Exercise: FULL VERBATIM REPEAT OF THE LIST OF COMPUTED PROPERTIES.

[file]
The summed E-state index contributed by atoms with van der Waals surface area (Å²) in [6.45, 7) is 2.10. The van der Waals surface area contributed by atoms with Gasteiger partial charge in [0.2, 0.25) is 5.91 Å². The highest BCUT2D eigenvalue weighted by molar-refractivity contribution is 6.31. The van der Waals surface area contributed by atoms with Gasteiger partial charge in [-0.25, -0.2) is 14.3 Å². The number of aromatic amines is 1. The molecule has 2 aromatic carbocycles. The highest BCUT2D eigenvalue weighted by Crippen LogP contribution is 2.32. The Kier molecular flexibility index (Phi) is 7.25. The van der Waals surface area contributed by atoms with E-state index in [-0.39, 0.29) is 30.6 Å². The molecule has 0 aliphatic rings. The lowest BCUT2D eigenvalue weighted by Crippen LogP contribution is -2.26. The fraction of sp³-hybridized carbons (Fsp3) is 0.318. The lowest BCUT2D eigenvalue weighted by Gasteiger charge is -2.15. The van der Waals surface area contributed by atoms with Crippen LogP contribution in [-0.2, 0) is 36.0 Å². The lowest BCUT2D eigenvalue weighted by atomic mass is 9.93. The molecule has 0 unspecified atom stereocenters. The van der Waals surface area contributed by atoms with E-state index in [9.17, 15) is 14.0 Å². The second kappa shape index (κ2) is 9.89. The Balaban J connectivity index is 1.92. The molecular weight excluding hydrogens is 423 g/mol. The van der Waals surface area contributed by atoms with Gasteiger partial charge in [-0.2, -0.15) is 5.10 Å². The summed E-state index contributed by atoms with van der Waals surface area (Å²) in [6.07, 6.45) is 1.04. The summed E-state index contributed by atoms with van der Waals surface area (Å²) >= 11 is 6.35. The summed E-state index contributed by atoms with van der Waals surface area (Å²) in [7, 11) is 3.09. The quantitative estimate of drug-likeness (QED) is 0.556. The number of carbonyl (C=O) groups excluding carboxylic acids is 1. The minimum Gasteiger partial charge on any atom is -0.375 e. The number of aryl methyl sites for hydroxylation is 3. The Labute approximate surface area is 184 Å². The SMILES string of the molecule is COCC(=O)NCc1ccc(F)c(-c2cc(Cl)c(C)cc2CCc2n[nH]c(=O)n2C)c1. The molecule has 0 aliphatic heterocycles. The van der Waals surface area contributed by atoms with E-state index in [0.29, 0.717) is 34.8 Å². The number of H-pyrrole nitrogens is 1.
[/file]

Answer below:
The summed E-state index contributed by atoms with van der Waals surface area (Å²) in [6.45, 7) is 2.10. The van der Waals surface area contributed by atoms with Gasteiger partial charge in [0.2, 0.25) is 5.91 Å². The highest BCUT2D eigenvalue weighted by molar-refractivity contribution is 6.31. The van der Waals surface area contributed by atoms with Gasteiger partial charge in [-0.25, -0.2) is 14.3 Å². The number of aromatic amines is 1. The molecule has 2 aromatic carbocycles. The highest BCUT2D eigenvalue weighted by Crippen LogP contribution is 2.32. The Kier molecular flexibility index (Phi) is 7.25. The van der Waals surface area contributed by atoms with E-state index in [-0.39, 0.29) is 30.6 Å². The molecule has 0 aliphatic rings. The lowest BCUT2D eigenvalue weighted by Crippen LogP contribution is -2.26. The fraction of sp³-hybridized carbons (Fsp3) is 0.318. The lowest BCUT2D eigenvalue weighted by Gasteiger charge is -2.15. The van der Waals surface area contributed by atoms with Crippen LogP contribution in [-0.2, 0) is 36.0 Å². The lowest BCUT2D eigenvalue weighted by atomic mass is 9.93. The molecule has 0 unspecified atom stereocenters. The van der Waals surface area contributed by atoms with E-state index in [9.17, 15) is 14.0 Å². The second kappa shape index (κ2) is 9.89. The Balaban J connectivity index is 1.92. The molecular weight excluding hydrogens is 423 g/mol. The van der Waals surface area contributed by atoms with Gasteiger partial charge in [-0.2, -0.15) is 5.10 Å². The summed E-state index contributed by atoms with van der Waals surface area (Å²) in [6.07, 6.45) is 1.04. The summed E-state index contributed by atoms with van der Waals surface area (Å²) >= 11 is 6.35. The summed E-state index contributed by atoms with van der Waals surface area (Å²) in [7, 11) is 3.09. The quantitative estimate of drug-likeness (QED) is 0.556. The number of carbonyl (C=O) groups excluding carboxylic acids is 1. The minimum Gasteiger partial charge on any atom is -0.375 e. The number of aryl methyl sites for hydroxylation is 3. The Labute approximate surface area is 184 Å². The SMILES string of the molecule is COCC(=O)NCc1ccc(F)c(-c2cc(Cl)c(C)cc2CCc2n[nH]c(=O)n2C)c1. The molecule has 0 aliphatic heterocycles. The van der Waals surface area contributed by atoms with E-state index in [0.29, 0.717) is 34.8 Å². The number of H-pyrrole nitrogens is 1.